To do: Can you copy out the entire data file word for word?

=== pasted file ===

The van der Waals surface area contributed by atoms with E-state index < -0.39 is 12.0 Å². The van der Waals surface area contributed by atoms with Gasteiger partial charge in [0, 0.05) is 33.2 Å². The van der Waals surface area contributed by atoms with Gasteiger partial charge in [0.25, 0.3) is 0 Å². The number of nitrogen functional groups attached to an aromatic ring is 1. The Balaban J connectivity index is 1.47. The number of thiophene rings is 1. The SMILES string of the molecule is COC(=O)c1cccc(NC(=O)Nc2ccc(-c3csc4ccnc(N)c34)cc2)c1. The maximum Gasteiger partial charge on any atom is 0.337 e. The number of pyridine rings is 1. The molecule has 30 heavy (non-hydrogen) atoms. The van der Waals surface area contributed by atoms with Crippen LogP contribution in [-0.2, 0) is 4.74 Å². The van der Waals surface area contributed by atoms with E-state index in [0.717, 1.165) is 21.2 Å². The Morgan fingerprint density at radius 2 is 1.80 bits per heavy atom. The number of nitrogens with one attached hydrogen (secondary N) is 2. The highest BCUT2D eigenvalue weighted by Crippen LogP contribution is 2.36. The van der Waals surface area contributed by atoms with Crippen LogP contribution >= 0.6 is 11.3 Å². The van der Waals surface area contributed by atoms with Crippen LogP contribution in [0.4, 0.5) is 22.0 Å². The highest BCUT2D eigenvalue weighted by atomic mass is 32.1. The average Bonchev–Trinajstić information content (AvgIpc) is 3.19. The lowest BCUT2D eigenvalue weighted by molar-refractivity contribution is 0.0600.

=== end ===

The van der Waals surface area contributed by atoms with E-state index < -0.39 is 12.0 Å². The van der Waals surface area contributed by atoms with Gasteiger partial charge in [0, 0.05) is 33.2 Å². The van der Waals surface area contributed by atoms with Gasteiger partial charge in [0.25, 0.3) is 0 Å². The number of nitrogen functional groups attached to an aromatic ring is 1. The Balaban J connectivity index is 1.47. The number of thiophene rings is 1. The SMILES string of the molecule is COC(=O)c1cccc(NC(=O)Nc2ccc(-c3csc4ccnc(N)c34)cc2)c1. The maximum Gasteiger partial charge on any atom is 0.337 e. The number of pyridine rings is 1. The molecule has 30 heavy (non-hydrogen) atoms. The van der Waals surface area contributed by atoms with Crippen LogP contribution in [-0.2, 0) is 4.74 Å². The van der Waals surface area contributed by atoms with E-state index in [0.717, 1.165) is 21.2 Å². The Morgan fingerprint density at radius 2 is 1.80 bits per heavy atom. The number of nitrogens with one attached hydrogen (secondary N) is 2. The highest BCUT2D eigenvalue weighted by Crippen LogP contribution is 2.36. The van der Waals surface area contributed by atoms with Crippen LogP contribution >= 0.6 is 11.3 Å². The van der Waals surface area contributed by atoms with Crippen LogP contribution in [0.4, 0.5) is 22.0 Å². The highest BCUT2D eigenvalue weighted by atomic mass is 32.1. The average Bonchev–Trinajstić information content (AvgIpc) is 3.19. The lowest BCUT2D eigenvalue weighted by molar-refractivity contribution is 0.0600.